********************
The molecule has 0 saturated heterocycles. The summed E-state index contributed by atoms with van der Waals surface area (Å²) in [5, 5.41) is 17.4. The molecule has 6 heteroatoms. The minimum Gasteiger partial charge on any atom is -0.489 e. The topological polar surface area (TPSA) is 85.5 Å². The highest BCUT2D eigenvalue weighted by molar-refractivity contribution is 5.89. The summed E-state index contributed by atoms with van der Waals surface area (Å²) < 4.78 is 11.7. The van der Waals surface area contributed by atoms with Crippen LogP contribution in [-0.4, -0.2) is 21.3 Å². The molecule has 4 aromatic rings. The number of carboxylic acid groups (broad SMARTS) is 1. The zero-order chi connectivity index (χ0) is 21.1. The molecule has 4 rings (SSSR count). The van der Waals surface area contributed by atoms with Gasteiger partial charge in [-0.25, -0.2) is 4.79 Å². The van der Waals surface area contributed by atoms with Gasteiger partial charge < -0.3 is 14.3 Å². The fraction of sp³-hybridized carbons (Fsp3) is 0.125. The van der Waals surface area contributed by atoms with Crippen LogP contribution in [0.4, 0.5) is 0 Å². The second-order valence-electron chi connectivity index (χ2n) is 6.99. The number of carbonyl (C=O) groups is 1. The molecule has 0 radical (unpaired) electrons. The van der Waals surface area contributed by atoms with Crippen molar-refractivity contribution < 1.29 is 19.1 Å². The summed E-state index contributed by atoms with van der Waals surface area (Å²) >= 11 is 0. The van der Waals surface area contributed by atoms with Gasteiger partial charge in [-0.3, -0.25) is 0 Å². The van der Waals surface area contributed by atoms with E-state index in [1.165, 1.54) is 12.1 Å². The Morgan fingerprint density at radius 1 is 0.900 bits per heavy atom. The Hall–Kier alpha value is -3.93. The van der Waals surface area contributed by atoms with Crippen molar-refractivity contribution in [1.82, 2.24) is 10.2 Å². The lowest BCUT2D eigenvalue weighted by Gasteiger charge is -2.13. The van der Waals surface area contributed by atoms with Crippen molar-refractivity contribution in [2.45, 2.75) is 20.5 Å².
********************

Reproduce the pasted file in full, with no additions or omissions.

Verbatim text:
The molecule has 0 saturated heterocycles. The summed E-state index contributed by atoms with van der Waals surface area (Å²) in [5, 5.41) is 17.4. The molecule has 6 heteroatoms. The minimum Gasteiger partial charge on any atom is -0.489 e. The topological polar surface area (TPSA) is 85.5 Å². The highest BCUT2D eigenvalue weighted by molar-refractivity contribution is 5.89. The summed E-state index contributed by atoms with van der Waals surface area (Å²) < 4.78 is 11.7. The van der Waals surface area contributed by atoms with Crippen LogP contribution in [-0.4, -0.2) is 21.3 Å². The molecule has 4 aromatic rings. The number of carboxylic acid groups (broad SMARTS) is 1. The zero-order chi connectivity index (χ0) is 21.1. The molecule has 4 rings (SSSR count). The van der Waals surface area contributed by atoms with Gasteiger partial charge in [-0.25, -0.2) is 4.79 Å². The van der Waals surface area contributed by atoms with Gasteiger partial charge < -0.3 is 14.3 Å². The fraction of sp³-hybridized carbons (Fsp3) is 0.125. The van der Waals surface area contributed by atoms with Crippen LogP contribution in [0.4, 0.5) is 0 Å². The second-order valence-electron chi connectivity index (χ2n) is 6.99. The number of carbonyl (C=O) groups is 1. The molecule has 0 radical (unpaired) electrons. The van der Waals surface area contributed by atoms with Crippen molar-refractivity contribution < 1.29 is 19.1 Å². The summed E-state index contributed by atoms with van der Waals surface area (Å²) >= 11 is 0. The van der Waals surface area contributed by atoms with Gasteiger partial charge in [-0.3, -0.25) is 0 Å². The van der Waals surface area contributed by atoms with E-state index in [1.165, 1.54) is 12.1 Å². The Morgan fingerprint density at radius 1 is 0.900 bits per heavy atom. The Hall–Kier alpha value is -3.93. The van der Waals surface area contributed by atoms with Crippen molar-refractivity contribution in [1.82, 2.24) is 10.2 Å². The lowest BCUT2D eigenvalue weighted by Gasteiger charge is -2.13. The van der Waals surface area contributed by atoms with Crippen molar-refractivity contribution in [2.45, 2.75) is 20.5 Å².